Worldwide, the market for construction equipment continues to grow: high consumer demand for warehouse space and the continued push for urban renovation and construction have driven the market to almost $150 billion yearly. In America, the market for construction equipment sales posted more than $25 billion in profits each year for the past five years, and studies indicate that heavy equipment rentals are predicted to expand by more than 30% in the next decade.
Recent advances in automotive technology could improve vehicular fuel economy by as much as 15%, and large automakers are betting that consumers will be enthusiastic. Historically, selective cylinder firing was achieved through a series of electrical controls, but new DSF technology allows for more selective and precise cylinder deactivation. Dynamic Skip Fire may be a new technology, but there have already been some tests on its potential for vehicles that run on diesel fuel.
Tests done on commercial engine cylinders showed that, in particular, selective cylinder deactivation does have a positive impact on fuel consumption. Although the temperature of the exhaust did increase, having the engine do less work overall reduced both heat transfer and engine “heat rejection.” When the commercial engine cylinders fired, they did so at a higher temperature, and reduced rates of air flow were also noted. In general, preliminary studies showed that cylinder deactivation in diesel vehicles could have as much benefit as in passenger vehicles.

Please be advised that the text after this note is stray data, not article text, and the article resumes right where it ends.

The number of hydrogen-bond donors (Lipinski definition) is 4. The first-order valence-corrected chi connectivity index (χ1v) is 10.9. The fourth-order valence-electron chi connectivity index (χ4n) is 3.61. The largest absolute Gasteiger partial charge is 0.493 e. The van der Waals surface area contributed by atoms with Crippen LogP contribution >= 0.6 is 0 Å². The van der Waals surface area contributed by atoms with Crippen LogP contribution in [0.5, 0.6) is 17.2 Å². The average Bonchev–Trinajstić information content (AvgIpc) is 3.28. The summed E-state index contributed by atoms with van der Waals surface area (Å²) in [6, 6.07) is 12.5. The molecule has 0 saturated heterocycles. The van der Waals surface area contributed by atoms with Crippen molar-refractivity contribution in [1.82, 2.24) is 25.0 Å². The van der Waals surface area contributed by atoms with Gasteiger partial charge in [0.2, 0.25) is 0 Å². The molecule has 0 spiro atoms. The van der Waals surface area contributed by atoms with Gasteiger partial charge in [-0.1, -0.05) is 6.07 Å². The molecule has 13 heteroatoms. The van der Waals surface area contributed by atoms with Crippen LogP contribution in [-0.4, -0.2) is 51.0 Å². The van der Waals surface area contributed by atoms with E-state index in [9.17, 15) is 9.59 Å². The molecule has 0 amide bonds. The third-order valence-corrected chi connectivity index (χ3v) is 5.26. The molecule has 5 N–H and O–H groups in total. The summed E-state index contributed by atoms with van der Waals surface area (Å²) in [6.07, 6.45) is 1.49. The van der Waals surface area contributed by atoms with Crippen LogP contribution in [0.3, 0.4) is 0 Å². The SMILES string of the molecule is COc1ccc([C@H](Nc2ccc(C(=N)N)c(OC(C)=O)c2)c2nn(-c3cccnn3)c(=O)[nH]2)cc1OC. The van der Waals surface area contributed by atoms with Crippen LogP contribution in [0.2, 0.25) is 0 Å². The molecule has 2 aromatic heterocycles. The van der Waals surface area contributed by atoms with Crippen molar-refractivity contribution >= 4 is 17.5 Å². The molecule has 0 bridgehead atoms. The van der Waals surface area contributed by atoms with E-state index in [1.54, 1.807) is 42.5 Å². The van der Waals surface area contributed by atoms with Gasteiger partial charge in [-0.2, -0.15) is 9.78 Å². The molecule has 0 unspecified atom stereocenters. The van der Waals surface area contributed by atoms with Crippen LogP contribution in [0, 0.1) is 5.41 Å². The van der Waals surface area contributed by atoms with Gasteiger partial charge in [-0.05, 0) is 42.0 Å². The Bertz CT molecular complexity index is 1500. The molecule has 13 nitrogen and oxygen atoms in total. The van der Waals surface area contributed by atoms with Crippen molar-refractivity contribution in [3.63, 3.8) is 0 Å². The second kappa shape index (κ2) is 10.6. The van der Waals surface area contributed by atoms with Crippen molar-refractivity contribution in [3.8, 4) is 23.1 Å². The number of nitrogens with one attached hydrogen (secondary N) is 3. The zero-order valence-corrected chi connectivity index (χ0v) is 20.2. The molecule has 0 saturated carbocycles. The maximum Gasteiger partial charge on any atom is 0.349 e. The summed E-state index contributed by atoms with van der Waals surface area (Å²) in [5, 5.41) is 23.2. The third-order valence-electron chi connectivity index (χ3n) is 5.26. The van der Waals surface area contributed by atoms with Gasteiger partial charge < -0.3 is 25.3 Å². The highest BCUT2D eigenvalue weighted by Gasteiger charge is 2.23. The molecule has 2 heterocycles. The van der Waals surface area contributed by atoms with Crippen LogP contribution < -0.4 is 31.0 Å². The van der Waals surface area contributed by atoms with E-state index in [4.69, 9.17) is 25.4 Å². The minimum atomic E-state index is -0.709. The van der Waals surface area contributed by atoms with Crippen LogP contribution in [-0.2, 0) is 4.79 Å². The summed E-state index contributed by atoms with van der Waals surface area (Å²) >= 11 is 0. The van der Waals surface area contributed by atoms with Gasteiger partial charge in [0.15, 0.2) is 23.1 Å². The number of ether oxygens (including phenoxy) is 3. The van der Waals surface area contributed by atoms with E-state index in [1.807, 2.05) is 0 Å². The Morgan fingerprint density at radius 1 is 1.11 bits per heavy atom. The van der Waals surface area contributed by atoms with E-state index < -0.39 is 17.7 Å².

So what is the future of heavy equipment in America? Could there be a “clean energy” movement in heavy equipment parts in the next decade? To a certain degree, the answer is yes. The recent introduction of diesel-electric hybrid dozers to the marketplace could change the way construction equipment is designed in the next decade. Reports from the field indicate higher torque and good performance from smaller engines that can recover energy during their “swing braking” process. Better fuel efficiency for commercial engine cylinders and being able to skip time-consuming refueling routines could also help new technology integrate itself permanently into construction markets worldwide.
The cutting edge of development in the field of heavy equipment components should allow for quieter construction sites, enhanced customer demand for faster, more dynamic equipment, and although some experts say that we may be on the leading edge of a low cycle, profits and progress continue to indicate otherwise. If green buildings are the future, then the future of the machines that build them may be rosy as well.